What you need to know
Pathologists are physicians who specialize in the study of body tissue to see if it is normal or abnormal. They identify diseases by examining cells and tissues under a microscope.
Many pathologists work long, irregular, and overnight hours. Obstetricians and gynecologists may travel between their offices and hospitals to care for their patients. While on call, they may need to address a patient’s concerns over the phone or make an emergency visit to a hospital or nursing home.
Some of the things a pathologist might do:
- Work with other physicians to help reach a diagnosis for their patients
- Use a microscope in a laboratory to study biopsies and other tissue
- Perform autopsies to discover the cause of death
- Review test results to identify any abnormal findings
- Prepare reports based on laboratory findings
- Communication skills: Pathologists need to be excellent communicators. They must communicate effectively with physicians and other healthcare support staff.
- Detail oriented: Patients must receive appropriate treatment and medications. Pathologists must accurately monitor and record various pieces of information related to patient care.
- Dexterity: Pathologists may work with very precise and sometimes sharp tools, and mistakes can have serious consequences.
- Leadership skills: Pathologists who work in their own practice must manage a staff of other professionals.
- Organizational skills: Good recordkeeping and other organizational skills are critical in both medical and business settings.
- Patience. Pathologists may work for long periods on a diagnosis
- Physical stamina: For autopsies, pathologists should be comfortable lifting or turning their subjects, or performing other physical tasks.
- Problem-solving skills: Pathologists need to evaluate many factors to reach a diagnosis. They need to do this quickly if a patient’s life is threatened.
The average pay for pathologists in the United States is approximately $293,000 according to an annual Medscape survey.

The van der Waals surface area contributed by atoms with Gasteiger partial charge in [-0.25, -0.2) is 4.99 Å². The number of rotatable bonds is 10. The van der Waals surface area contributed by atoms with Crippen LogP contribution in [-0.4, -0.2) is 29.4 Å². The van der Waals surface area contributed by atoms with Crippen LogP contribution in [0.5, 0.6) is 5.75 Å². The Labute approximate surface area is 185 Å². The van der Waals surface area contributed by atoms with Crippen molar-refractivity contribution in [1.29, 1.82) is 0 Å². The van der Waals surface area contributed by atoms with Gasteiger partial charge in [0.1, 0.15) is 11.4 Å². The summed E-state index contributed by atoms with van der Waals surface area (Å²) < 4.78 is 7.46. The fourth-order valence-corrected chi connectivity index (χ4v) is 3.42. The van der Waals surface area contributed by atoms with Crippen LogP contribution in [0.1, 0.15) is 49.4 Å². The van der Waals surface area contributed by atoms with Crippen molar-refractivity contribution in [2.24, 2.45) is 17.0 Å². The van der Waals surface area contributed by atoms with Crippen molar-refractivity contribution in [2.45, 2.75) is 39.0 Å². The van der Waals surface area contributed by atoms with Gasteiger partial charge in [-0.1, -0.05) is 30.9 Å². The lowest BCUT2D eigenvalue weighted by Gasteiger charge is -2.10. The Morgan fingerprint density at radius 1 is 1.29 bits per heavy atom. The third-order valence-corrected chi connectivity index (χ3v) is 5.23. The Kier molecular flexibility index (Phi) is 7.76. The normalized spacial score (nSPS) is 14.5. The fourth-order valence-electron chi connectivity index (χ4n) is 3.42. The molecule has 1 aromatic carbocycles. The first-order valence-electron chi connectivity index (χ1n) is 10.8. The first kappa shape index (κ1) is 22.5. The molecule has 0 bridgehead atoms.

The specific pay depends on factors such as level of experience, education and training, geographic location, and specific industry.
Overall employment of all physicians and surgeons, including pathologists, is projected to grow 13 percent from 2016 to 2026, faster than the average for all occupations.
Prospects should be especially good for gastroenterologists who are willing to practice in rural and low-income areas because these areas tend to have difficulty attracting physicians.
Pathologists typically need a bachelor’s degree, a degree from a medical school, which takes 4 years to complete, and, 3 to 7 years in internship and residency programs.
Medical schools are highly competitive. Most applicants must submit transcripts, scores from the Medical College Admission Test (MCAT), and letters of recommendation. Schools also consider an applicant’s personality, leadership qualities, and participation in extracurricular activities. Most schools require applicants to interview with members of the admissions committee.
Students spend most of the first 2 years of medical school in laboratories and classrooms, taking courses such as anatomy, biochemistry, pharmacology, psychology, medical ethics, and in the laws governing medicine. They also gain practical skills; learning to take medical histories, examine patients, and diagnose illnesses.
During their last 2 years, medical students work with patients under the supervision of experienced physicians in hospitals and clinics. Through rotations in internal medicine, family practice, obstetrics and gynecology, pediatrics, psychiatry, and surgery, they gain experience in diagnosing and treating illnesses in a variety of areas.